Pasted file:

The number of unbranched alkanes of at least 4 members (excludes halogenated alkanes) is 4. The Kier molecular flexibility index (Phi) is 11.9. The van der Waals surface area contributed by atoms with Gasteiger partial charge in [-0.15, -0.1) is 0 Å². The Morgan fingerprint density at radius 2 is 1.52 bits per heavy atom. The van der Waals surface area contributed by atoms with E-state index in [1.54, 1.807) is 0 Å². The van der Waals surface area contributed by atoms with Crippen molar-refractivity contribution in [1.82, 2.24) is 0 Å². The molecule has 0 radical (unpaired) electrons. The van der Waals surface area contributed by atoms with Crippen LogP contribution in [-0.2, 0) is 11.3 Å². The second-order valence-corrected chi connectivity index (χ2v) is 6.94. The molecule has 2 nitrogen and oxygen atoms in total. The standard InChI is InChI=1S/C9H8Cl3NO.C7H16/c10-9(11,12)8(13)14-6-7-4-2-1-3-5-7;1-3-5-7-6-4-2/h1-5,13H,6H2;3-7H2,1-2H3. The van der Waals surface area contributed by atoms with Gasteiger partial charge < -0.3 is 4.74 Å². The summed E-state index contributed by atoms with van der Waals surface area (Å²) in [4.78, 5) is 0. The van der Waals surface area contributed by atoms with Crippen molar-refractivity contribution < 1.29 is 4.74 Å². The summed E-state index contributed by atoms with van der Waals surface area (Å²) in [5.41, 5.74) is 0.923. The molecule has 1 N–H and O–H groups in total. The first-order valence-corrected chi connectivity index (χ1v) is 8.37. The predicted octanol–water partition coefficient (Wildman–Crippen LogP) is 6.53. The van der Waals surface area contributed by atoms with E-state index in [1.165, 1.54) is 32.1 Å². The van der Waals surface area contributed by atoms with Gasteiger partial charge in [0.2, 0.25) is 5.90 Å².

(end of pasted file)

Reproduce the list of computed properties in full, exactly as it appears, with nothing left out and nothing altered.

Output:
The number of unbranched alkanes of at least 4 members (excludes halogenated alkanes) is 4. The Kier molecular flexibility index (Phi) is 11.9. The van der Waals surface area contributed by atoms with Gasteiger partial charge in [-0.15, -0.1) is 0 Å². The Morgan fingerprint density at radius 2 is 1.52 bits per heavy atom. The van der Waals surface area contributed by atoms with E-state index in [1.54, 1.807) is 0 Å². The van der Waals surface area contributed by atoms with Crippen molar-refractivity contribution in [1.82, 2.24) is 0 Å². The molecule has 0 radical (unpaired) electrons. The van der Waals surface area contributed by atoms with Crippen LogP contribution in [-0.2, 0) is 11.3 Å². The second-order valence-corrected chi connectivity index (χ2v) is 6.94. The molecule has 2 nitrogen and oxygen atoms in total. The standard InChI is InChI=1S/C9H8Cl3NO.C7H16/c10-9(11,12)8(13)14-6-7-4-2-1-3-5-7;1-3-5-7-6-4-2/h1-5,13H,6H2;3-7H2,1-2H3. The van der Waals surface area contributed by atoms with Gasteiger partial charge < -0.3 is 4.74 Å². The summed E-state index contributed by atoms with van der Waals surface area (Å²) in [4.78, 5) is 0. The van der Waals surface area contributed by atoms with Crippen molar-refractivity contribution < 1.29 is 4.74 Å². The summed E-state index contributed by atoms with van der Waals surface area (Å²) in [5.41, 5.74) is 0.923. The molecule has 1 N–H and O–H groups in total. The first-order valence-corrected chi connectivity index (χ1v) is 8.37. The predicted octanol–water partition coefficient (Wildman–Crippen LogP) is 6.53. The van der Waals surface area contributed by atoms with E-state index in [1.165, 1.54) is 32.1 Å². The van der Waals surface area contributed by atoms with Gasteiger partial charge in [0.2, 0.25) is 5.90 Å².